The Drop was a pub I used to visit regularly when I lived not much more than 5 minutes walk away. It was originally a small two-roomed Tetleys pub called the Oddfellows, but its intimate setting tucked away beneath Victorian mills and houses made it a place that people would just 'drop in' on their way past. Eventually it became one of those pubs whose nicknames were adopted as the official name. It was always a friendly place, and over the years had a succession of well-known landlords and landladies, including local legend Mick Agus, who was mine host at virtually every pub in Elland, and Jane Robson, who subsequently ran places across the border in Kirklees such as the Rose and Crown at Thurstonland and the Yeaton Cask at Kirkheaton. It did have periods when there was no real ale, but I would still pop in from time to time. I remember one such occasion when I had gone out on some errand and walking past, I bumped into my mate Leon who was also passing. He asked me if I fancied a quick pint, and I agreed to pop in, but I said I had to go to so-and-so's on this errand so I couldn't be long. No problem. However, Caffreys had just been launched, and in those days it was brewed to a strength of 5%. I seem to think there was some opening special offer on, and to cut a long story short, as the beer and conversation flowed, it was several hours later when we staggered out, the errand long forgotten....

Today the Drop has been extended and opened out in typical Ossett fashion, with stone-flagged floors, a brick arch, walls painted in warm colours, French-themed prints,and comfortable seating. There is the usual range of Ossett beers plus 2 or 3 guests. My White Rat was very good, and everybody seemed to have enjoyed their visit. And, despite the changes over the years, it still is a place that entices you to 'drop in'....
The Drop Inn (image courtesy Ossett Brewery)
We moved on, back into town, and this gave me the opportunity to pay a follow-up visit to Elland Craft and Tap, a couple of weeks on from the opening night. And whilst it was busy, most of our group managed to get a seat, whilst a few of us hung around the bar. I caught up with a happy Mike, who said the reaction to and popularity of the bar had far exceeded their expectations. As last time, familiar faces kept popping in, including Paul and Silvia, who I had met along with James Endeacott at the recent Halifax Festival of Words. It was good to see them both again. The rest of the gang seemed to like the place but it was time to move on to the next port-of-call, although I stuck around for natter with Russ and a quick half of 1872 Porter on tap, and very good it was too. Once again, I really enjoyed my visit here, and if you haven't been yet, you should give it a try before too long.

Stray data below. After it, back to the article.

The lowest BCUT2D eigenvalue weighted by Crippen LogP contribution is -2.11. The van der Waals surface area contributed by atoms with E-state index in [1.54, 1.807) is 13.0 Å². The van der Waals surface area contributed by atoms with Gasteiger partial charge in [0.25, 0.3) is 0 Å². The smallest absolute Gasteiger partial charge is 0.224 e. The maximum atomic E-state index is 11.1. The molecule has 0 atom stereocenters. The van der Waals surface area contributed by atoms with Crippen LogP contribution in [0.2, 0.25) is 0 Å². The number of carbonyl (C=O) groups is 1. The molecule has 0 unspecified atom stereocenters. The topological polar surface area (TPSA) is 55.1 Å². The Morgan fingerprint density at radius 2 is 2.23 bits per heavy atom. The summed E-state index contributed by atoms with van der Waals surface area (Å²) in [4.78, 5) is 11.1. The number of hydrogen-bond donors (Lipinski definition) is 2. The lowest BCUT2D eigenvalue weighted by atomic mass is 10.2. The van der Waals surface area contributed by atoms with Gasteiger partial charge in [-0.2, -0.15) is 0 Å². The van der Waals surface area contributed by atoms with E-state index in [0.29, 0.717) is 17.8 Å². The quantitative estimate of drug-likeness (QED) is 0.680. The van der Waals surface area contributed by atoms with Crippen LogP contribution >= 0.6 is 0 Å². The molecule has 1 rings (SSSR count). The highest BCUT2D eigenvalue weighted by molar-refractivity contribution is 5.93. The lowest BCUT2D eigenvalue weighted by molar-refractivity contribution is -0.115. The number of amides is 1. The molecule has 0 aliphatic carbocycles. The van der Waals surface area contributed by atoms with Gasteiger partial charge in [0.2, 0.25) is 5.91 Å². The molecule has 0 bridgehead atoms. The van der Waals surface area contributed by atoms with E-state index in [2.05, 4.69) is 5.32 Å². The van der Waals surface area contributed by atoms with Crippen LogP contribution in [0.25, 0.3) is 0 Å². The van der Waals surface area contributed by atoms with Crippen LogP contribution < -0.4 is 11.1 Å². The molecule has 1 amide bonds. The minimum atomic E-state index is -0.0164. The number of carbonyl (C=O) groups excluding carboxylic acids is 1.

Elland Craft & Tap... by day
I caught up with the rest of them at the Wellington, a typical town-centre pub further on Southgate. 'The Welly' was never a place I went in much, as even in one of the periods when it did have real ale, it was never particularly good. I walked in, there was one hand pump on the bar, serving Sharp's Doom Bar. This is one of the country's top-selling real ales and all too often it is pretty bland, but to be fair, this was pretty decent, so credit to the landlord. The pub was pretty quiet for a Saturday night, but there was a DJ playing tunes, which every now and again would be interrupted by karaoke. Now my mate Cockney Mick can't resist these, and so inevitably got up and entertained us with his inimitable version of the Cockney Rebel classic, Come Up and See Me. Take it away, Mick....
"You've done it all, you've broken every code...."
The final place we visited was, I think it's fair to say, the pub with the most chequered past of all in the town, the Savile Arms. It has opened and shut so many times over the years, its reputation never particularly good. With real ale hardly a regular feature, it was never a place I frequented very often when I lived in Elland. And tonight, there was no real ale on, so I settled on a bottle of Newcastle Brown. The place was though nicely done out, a DJ was playing some decent tunes, and despite its previous reputation, everyone seemed pretty friendly. Overall it was a great night, and I think it was fair to say that Rob had had a pretty good birthday. We got a taxi back to Brighouse, and into Spoons for a quick pint before heading home.
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And finally, for anyone interested in how Town got on in their FA Cup 1st Round replay with Morecambe following last week's blog, I am happy to report they played really well on Tuesday night at The Shay, and beat them 1-0 to set up a home tie in the 2nd Round with AFC Wimbledon on Saturday, December 1st!

And so, the story continues....

Twitter: @realalemusic